Cockefair Hall 203
5121 Rockhill Road
Kansas City, MO 64110

The Medieval Then and Now: Race, Gender, and Identity

Fighting Against Racist Appropriations of Medieval History and Culture

White Nationalists and neo-Nazis have always appropriated medieval imagery and language to support their cause, but especially so now in the age of universal electronic access. UMKC professors of medieval studies challenge these appropriations by revealing the connections between contemporary issues and medieval concepts of race, gender, and identity.


The UMKC Medieval and Early Modern Studies program has launched a lecture series designed to debunk myths about the Middle Ages being pushed by hate groups. “The Medieval Then and Now: Race, Gender, and Identity” will refute notions such as the belief that medieval Europe’s population was entirely white and Christian, or that women had no legal rights or public roles in the medieval era.


The series of discussions, which begin February 11 and run through May, features speakers from Wellesley, Penn State, and Macalester College, as well as members of the UMKC Medieval Studies faculty.


The series schedule includes:

April 12, 2019 | 6:30 p.m. | UMKC, 101 Katz Hall
“White Supremacy and the Alt-Right’s Middle Ages”
Speaker: Dr. Cord Whitaker, Assistant Professor of English, Wellesley College


May 16, 2019 | 6:30 p.m. | Plaza Library
“Gender and Sexuality: How Medieval Are We Still?”
Speakers: Drs Virginia Blanton, Professor of English; Kathy Krause, Professor of French; and Linda Mitchell, M.J. Phillips Starr Professor of Women’s and Gender Studies, UMKC.

Co-sponsored by the Kansas City Public Library


Earlier Talks

Portrait of Belle da Costa Greene
by Laura Coombs Hills, Morgan Library AZ164

February 11, 2019 | 6:30 p.m. | Plaza Branch, Kansas City Public Library, Cohen Conference Center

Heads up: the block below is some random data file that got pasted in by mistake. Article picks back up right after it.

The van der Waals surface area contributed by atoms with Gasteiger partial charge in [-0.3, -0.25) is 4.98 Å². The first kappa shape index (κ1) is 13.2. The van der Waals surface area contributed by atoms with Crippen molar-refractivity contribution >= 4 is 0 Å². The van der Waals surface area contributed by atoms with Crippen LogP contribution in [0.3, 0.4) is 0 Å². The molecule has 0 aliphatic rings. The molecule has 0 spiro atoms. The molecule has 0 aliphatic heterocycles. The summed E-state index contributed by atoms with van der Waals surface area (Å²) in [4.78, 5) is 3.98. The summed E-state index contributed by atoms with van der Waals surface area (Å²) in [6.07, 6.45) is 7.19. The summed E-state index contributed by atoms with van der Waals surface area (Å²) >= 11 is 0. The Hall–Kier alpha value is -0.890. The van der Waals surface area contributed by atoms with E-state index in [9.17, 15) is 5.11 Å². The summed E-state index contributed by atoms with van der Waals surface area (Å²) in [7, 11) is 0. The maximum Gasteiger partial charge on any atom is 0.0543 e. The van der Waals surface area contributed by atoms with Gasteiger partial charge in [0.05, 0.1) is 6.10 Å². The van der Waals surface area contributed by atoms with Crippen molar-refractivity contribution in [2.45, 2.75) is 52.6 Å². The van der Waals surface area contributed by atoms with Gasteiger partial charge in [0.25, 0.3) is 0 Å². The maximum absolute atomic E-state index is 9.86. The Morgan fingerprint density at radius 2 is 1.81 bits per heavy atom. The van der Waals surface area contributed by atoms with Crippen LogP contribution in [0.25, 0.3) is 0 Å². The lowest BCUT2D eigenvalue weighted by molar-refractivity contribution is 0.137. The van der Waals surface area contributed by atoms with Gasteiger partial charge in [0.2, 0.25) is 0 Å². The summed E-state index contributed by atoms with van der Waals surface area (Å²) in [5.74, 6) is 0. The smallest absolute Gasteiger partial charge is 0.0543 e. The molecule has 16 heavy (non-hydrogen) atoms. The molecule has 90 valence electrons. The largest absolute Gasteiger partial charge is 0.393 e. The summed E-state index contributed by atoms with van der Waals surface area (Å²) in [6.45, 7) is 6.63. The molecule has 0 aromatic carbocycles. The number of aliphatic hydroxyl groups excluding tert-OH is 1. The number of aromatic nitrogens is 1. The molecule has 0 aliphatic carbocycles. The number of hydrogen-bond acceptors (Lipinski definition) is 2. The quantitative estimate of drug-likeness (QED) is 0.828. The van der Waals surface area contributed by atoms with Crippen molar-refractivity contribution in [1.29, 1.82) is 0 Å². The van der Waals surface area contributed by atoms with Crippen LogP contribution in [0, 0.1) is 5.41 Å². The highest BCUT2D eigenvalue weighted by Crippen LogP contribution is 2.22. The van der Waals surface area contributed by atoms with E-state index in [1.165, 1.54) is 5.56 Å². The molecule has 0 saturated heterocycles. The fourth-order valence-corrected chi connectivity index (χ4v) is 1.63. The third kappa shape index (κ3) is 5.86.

“Belle da Costa Greene: A Medievalist Luminary and the Shadow of White Nationalism”
Speaker: Dr. Sierra Lomuto, Assistant Professor of English, Macalester College

The first lecture, “Belle da Costa Greene: A Medievalist Luminary and the Shadow of White Nationalism,” focused on the woman who helped financier J.P. Morgan amass the incredible collection of medieval books, artifacts, and drawings housed in New York City’s Morgan Library while hiding her African-American heritage throughout her life.

Nuzhat al-mushtāq fi’khtirāq al-āfāq (Tabula Rogeriana – modern copy)

March 7, 2019 | 6:30 p.m. | Plaza Library
“She Nourishes Them According to Her Religion: Interfaith Marriage, Conversion, and Transmission of Culture in the Medieval Islamic World”
Speaker: Dr. Janina Safran, Associate Professor of History, Pennsylvania State University. Co-sponsored by the Kansas City Public Library

Marriages across religions troubled religious leaders and families in the Islamic world of the ninth and tenth centuries for many of the same reasons expressed in modern day societies, although the circumstances of interfaith marriages were different. Dr. Safran’s talk explained the context for such marriages and some of their implications for conversion, for family life, and for the transformation of culture, with a focus on examples from Islamic Spain.


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